The brand doesn’t try to be all things to all people, so options are somewhat limited, but if you like the aesthetic you can’t really go wrong with Caddis’s frames, which back up their looks with solid builds and quality optics.
As one of the biggest optical chains in the US, LensCrafters probably needs no introduction. If you’ve ever purchased glasses, you’ve probably bought a pair from the Luxottica-owned brand. It’s moved into online retail now, providing an overall similar experience to its sibling online-only brand Glasses.com, but with the added bonus of a hybrid approach that takes advantage of its brick-and-mortar locations to get you an exam or a fitting. The site really seems built more as an entry to LensCrafters’ in-person shopping than a standalone experience (which, of course, is why Glasses.com exists).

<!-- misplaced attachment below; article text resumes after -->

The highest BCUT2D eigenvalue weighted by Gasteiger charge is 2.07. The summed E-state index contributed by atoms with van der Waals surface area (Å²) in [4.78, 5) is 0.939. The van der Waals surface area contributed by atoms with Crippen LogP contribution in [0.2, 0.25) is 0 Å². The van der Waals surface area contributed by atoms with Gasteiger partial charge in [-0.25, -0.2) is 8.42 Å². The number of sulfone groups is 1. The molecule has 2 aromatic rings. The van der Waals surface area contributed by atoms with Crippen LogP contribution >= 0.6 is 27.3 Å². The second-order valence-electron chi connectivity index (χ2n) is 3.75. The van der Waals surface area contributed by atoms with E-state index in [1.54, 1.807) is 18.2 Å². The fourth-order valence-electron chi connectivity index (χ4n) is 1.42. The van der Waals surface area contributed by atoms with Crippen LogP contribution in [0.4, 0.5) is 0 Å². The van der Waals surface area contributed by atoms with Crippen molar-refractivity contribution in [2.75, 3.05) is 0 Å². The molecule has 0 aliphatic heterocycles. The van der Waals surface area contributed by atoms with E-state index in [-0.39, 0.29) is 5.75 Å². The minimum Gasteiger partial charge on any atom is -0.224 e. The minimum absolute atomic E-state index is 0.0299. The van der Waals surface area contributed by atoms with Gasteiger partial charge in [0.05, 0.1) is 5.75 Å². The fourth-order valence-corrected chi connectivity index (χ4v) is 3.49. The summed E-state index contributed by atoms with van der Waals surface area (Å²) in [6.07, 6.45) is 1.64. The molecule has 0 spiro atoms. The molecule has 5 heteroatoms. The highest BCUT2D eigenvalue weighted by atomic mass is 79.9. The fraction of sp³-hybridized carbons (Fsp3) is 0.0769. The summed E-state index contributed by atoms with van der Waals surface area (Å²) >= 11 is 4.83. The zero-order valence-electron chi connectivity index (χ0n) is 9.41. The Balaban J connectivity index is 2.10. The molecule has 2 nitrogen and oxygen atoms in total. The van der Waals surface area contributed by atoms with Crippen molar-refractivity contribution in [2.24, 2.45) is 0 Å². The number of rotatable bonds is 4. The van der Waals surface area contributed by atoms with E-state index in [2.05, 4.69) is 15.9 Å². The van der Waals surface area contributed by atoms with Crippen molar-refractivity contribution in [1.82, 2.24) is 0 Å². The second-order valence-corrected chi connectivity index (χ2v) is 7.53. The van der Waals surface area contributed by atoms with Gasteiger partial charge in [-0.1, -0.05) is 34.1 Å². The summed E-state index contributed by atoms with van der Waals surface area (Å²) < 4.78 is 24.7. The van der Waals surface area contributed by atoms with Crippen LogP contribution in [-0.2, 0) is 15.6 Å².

Shopping tools are very complete and usable. The site has a wealth of informational content on pretty much every aspect of eyewear and eye care, along with the full suite of things we like: clear, easy-to-find, complete measurements for each frame; virtual try-on tools; a tool to mark favorites while shopping for easy comparison; and more. And while the company doesn’t offer samples for try-on, for many frames it will direct you to a local LensCrafters shop where you can try on in person
LensCrafters is big on options. As you might expect given how big LensCrafters is, you get a ton of options for lens types, coatings, tints and such. Where some smaller retailers offer two choices of Ray-Ban lens tints, you’ll find five at LensCrafters.